Teenager called a 'national hero' for spending spare time warning drivers about speed cameras

Teenager called a 'national hero' for spending spare time warning drivers about speed cameras
Teenager called 'national hero' for warning drivers about speed cameras
Channel Nine: A Current Affair

A teenager has been described as a "national hero" for helping drivers avoid getting fined by warning them about approaching hidden speed cameras.

Beau Jackson has dedicated his time before and after work to searching for "unfair" speed cameras across NSW’s Central Coast in the north of Sydney that attempt to catch out unsuspecting drivers.

But this is where the 17-year-old has stepped in as he can be seen standing on roadsides next to his motorbike holding a handwritten sign, warning motorists of what lies ahead.

"I want to look out for people as it's a pretty hard time right now," Jackson told A Current Affair.

"I don't want people getting a fine. I've been saving them heaps in the month I've been doing it.

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"People can cop a $170 fine for just going four kilometres over the limit and right now people are struggling so I just want to help them," he added.

Jackson has ensured that his efforts aren't breaking any laws by consulting with the police, who believe the teen is doing good with this work.

“They think I’m doing the community a service as I’m actually making people slow down.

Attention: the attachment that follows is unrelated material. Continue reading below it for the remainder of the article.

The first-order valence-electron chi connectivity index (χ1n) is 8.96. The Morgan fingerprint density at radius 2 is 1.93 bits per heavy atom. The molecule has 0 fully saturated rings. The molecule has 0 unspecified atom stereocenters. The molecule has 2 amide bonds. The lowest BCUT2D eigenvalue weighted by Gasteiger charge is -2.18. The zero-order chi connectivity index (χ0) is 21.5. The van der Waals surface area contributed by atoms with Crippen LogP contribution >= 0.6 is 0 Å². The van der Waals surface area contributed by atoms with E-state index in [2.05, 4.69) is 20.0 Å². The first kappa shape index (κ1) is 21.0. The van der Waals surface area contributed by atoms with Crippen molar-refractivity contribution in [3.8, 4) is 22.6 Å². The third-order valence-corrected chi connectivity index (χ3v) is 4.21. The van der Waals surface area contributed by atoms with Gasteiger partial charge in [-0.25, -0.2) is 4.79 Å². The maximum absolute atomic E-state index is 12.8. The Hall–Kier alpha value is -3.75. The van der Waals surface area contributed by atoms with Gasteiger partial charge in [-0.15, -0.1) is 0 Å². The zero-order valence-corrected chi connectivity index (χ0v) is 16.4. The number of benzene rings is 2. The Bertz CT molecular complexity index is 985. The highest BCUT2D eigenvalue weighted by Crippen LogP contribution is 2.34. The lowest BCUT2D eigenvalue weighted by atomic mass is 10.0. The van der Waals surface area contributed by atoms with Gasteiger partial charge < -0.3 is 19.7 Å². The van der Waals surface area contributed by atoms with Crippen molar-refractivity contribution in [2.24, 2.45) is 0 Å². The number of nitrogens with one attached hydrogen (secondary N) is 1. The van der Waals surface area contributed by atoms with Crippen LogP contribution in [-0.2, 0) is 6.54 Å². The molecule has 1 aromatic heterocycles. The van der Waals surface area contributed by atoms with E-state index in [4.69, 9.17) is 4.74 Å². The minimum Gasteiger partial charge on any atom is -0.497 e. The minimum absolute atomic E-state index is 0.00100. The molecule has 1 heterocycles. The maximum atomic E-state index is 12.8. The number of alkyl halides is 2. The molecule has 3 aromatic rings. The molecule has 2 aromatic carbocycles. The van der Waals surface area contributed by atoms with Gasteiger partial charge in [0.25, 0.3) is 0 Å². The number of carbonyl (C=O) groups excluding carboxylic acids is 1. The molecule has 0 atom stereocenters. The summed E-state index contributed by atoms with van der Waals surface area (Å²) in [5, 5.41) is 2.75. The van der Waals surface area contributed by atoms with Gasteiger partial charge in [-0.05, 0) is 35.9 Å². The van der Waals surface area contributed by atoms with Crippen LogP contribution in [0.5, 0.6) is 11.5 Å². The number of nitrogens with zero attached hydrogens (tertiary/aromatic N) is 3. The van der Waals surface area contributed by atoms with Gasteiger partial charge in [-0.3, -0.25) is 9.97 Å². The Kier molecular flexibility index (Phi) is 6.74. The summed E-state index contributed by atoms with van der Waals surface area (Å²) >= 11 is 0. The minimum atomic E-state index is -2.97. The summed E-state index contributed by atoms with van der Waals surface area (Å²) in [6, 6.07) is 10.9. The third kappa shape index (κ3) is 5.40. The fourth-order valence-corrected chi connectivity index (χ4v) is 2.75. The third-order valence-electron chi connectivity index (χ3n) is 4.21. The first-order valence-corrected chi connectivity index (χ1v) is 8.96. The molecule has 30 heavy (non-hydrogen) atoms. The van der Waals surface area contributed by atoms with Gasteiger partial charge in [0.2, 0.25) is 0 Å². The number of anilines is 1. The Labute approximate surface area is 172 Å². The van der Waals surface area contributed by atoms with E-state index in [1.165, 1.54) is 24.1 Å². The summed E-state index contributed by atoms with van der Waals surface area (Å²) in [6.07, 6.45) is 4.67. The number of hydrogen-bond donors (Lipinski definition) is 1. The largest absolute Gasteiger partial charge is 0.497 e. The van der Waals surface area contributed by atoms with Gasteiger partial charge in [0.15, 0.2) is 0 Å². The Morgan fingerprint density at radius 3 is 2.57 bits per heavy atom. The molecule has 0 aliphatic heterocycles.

While Jackson himself has never been fined, he believes those who go "dramatically" over the speed limit should be penalised.

“I’m doing it for those who are done four or six kilometres over because they also park at the bottom of a hill,” he said.

“If it was in a school zone or on a stretch of road where people are speeding I wouldn’t warn anyone.

“But they are often set up to ping people going a few kilometres over the speed limit at the bottom of a hill and that’s unfair.”

Rather than using hidden cameras, Jackson believes there should be visible signs for drivers instead.

“If they want to save lives, then have signs here warning people, along with signs on the front and back of the car.”

When Jackson's father, Dan Jackson heard the idea hesitant to support his son's idea.

“My first reaction was ‘do you really want to that?’ and he was like ‘Yeah!’ he said.

“A lot of kids his age are out doing things mainly for themselves and here is Beau doing something for the community … and that’s nice.’

“As long as he’s safe and not doing anything illegal."

Of course, drivers are delighted with Jackson's helpfulness and have declared him a national hero with some of them returning the kind gesture by bringing him drinks, chocolate and new tyres for his motorbike.

“He’s great at it, saving all our licenses,” one person said.

Meanwhile, social media has mixed reactions to Jackson's voluntary work.

“Good on him to help others out in trying times, traffic fines are a profit milking cow and nothing to do with safety whatsoever,” someone wrote.

Although not everyone agreed with this, as another person commented: "I think his efforts are misguided. What’s wrong with motorists following the rules and obeying the speed limits? Take responsibility for your own actions and don’t rely on someone else ….especially a 17-year-old to do what you should be doing yourself."

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